CHICAGO — As Chicago’s humanitarian crisis escalates, Governor JB Pritzker and Mayor Brandon Johnson warned the White House the situation is becoming untenable.

According to Pritzker, he received correspondence from the White House Tuesday, 24 hours after delivering a message to the White House on the migrant situation in Chicago, where City officials are expecting as many as 25 busloads of asylum seekers to arrive each day.

“I have spoken to the White House since even over the weekend and the letter to make sure that they heard us and that they want to be responsive,” Pritzker said. “And they’ve said that they want to be responsive to those things.”

Pritzker is asking for a point person to coordinate federal help for migrants, temporary protected status application fees to be waived, and employment authorization for Venezuelans. He said he is also seeking Medicaid waivers and housing vouchers for new arrivals in the City.

As of Tuesday morning, 9,827 migrants were in Chicago shelters, with another 3,012 awaiting placement. In all, more than 17,000 migrants have arrived in the City since the first busload arrived in August of last year.

One question asked of Pritzker at a press conference Tuesday was why the state has not made the decision to ease the burden on Chicago by transporting asylum seekers elsewhere in Illinois.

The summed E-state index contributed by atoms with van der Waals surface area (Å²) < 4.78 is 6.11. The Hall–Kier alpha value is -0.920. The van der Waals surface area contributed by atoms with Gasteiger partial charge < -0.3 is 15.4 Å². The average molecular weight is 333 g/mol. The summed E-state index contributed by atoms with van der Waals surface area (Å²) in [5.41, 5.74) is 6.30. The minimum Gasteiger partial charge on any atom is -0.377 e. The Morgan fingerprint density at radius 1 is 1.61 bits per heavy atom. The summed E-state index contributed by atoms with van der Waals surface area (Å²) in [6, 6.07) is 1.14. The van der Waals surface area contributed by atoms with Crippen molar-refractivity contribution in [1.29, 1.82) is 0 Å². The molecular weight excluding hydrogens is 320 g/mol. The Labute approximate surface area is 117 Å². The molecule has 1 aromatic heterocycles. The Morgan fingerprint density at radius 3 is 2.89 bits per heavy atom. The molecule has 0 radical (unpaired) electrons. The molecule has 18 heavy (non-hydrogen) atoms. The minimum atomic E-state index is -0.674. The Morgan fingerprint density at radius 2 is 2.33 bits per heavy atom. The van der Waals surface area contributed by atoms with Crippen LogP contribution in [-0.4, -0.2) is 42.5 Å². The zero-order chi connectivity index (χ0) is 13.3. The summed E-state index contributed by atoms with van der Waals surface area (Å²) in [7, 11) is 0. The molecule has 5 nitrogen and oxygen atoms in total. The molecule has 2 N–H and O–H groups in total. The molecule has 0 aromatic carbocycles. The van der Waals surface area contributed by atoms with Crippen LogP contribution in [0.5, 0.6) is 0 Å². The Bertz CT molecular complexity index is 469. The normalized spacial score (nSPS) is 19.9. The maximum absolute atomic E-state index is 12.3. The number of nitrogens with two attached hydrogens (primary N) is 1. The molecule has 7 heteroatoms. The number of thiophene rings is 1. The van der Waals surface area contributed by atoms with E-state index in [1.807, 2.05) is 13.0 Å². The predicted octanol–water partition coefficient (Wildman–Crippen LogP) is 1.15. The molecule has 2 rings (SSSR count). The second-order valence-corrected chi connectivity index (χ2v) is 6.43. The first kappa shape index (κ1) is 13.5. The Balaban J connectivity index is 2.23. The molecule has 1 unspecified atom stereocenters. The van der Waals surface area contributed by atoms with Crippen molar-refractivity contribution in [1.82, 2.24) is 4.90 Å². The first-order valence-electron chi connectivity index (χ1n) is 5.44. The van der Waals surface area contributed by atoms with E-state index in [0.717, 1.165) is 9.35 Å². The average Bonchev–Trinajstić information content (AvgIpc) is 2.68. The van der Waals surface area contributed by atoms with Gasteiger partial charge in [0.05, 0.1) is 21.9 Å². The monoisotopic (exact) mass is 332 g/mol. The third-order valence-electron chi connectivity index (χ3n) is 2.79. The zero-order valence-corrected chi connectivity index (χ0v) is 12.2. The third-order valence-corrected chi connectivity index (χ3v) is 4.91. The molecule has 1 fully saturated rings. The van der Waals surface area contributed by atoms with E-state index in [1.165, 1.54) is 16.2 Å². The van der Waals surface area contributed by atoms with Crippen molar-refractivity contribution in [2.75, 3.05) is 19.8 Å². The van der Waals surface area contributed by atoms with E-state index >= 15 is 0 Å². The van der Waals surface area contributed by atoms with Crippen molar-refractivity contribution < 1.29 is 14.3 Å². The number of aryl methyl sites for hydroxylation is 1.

“The reality is, you need a place where there are services available, where there’s law enforcement available, where there is housing available,” Pritzker said. “The truth is those just don’t exist in many of the counties across the state of Illinois.”

Texas Governor Greg Abbott has vowed to send even more migrants to Chicago as winter months approach as well, applying even more pressure on City and state officials to coordinate resources to accommodate new arrivals.

“We have to have better coordination with every single level of government, and that includes the state of Texas,” Johnson said. “These are asylum seekers, these are not illegal people. The moment they step ground on American soil, they are officially protected by international law.”